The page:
§ The Parliamentary Under-Secretary of State for Social Security (Mr. William Hague)
In the decade following 1979, pensioners' average incomes increased by 30 per cent.
§ Mrs. Lait
Will my hon. Friend confirm that the income of pensioner couples, excluding housing costs, has risen by almost a half since 1979, allowing for inflation? Will he further confirm that the proportion of pensioner couples in the lowest income groups has fallen from 19 per cent. in 1979 to 11 per cent. now? Does he agree that those figures show that pensioners are better off under a Conservative Government?
§ Mr. Hague
My hon. Friend is absolutely right. She rightly draws attention to the figures published last week showing that the total incomes of pensioner couples have risen by 48 per cent., excluding housing costs, since 1979. That is largely because of the growth in occupational pensions and in income from savings. But the Government have always recognised that not all pensioners have shared in that increased prosperity. That is why extra resources have been concentrated on helping the oldest and poorest pensioners.
§ Mr. Winnick
Is the Minister aware that, last week, a strong deputation of pensioners from all over the country came to the House and that they were deeply anxious that their standard of living will be further eroded as a result of the introduction of VAT on domestic fuel? Does the Minister recognise that, in this country, there remain literally millions of pensioners who are living on the very smallest of incomes? That have not benefited in any way from occupational pensions and now find themselves living day by day, virtually on the breadline. Are not the Government largely responsible because they have refused to increase the pension in line with earnings? Should not they be thoroughly ashamed of themselves?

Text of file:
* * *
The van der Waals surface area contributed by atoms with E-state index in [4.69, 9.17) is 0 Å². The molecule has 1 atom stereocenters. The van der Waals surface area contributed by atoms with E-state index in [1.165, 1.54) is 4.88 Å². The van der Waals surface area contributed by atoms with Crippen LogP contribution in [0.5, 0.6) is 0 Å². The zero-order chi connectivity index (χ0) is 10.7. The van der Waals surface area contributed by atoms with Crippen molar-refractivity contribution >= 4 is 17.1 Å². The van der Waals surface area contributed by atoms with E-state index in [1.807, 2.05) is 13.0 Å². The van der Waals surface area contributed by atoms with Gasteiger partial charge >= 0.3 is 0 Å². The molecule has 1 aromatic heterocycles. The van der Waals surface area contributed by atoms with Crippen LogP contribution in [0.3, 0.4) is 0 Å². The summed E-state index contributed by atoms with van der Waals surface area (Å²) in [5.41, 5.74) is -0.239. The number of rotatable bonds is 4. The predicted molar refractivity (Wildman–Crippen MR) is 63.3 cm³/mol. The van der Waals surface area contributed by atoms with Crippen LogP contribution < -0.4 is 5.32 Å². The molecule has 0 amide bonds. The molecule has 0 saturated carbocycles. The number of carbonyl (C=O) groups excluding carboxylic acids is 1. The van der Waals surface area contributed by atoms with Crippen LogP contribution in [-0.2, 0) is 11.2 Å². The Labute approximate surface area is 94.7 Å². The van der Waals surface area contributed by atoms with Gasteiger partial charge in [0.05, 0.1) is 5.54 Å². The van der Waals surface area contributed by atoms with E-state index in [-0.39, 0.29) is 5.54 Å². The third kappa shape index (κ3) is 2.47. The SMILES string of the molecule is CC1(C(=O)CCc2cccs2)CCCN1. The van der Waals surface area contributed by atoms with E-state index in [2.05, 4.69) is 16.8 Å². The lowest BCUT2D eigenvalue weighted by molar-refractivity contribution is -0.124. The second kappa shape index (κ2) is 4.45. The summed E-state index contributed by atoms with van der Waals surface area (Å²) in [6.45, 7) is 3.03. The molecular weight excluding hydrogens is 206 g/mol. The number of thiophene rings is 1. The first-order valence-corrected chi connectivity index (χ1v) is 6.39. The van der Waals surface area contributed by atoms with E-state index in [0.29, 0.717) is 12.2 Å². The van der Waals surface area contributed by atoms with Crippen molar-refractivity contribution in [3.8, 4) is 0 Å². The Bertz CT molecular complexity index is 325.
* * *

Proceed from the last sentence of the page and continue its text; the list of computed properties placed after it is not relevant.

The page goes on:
§ Mr. Hague
My right hon. Friend the Secretary of State and other members of the Government have always made it clear that extra help will be given before the increase in VAT takes effect next year. That help will be additional to the automatic increase in pensions and other beneftis that will reflect the impact of any increase in fuel bills. But the hon. Gentleman should remember that, in the past 14 years, total expenditure on benefits for the elderly has 9 increased by 40 per cent. in real terms, to a level never dreamt of by any previous Labour Government. The Opposition should remember that on all occasions.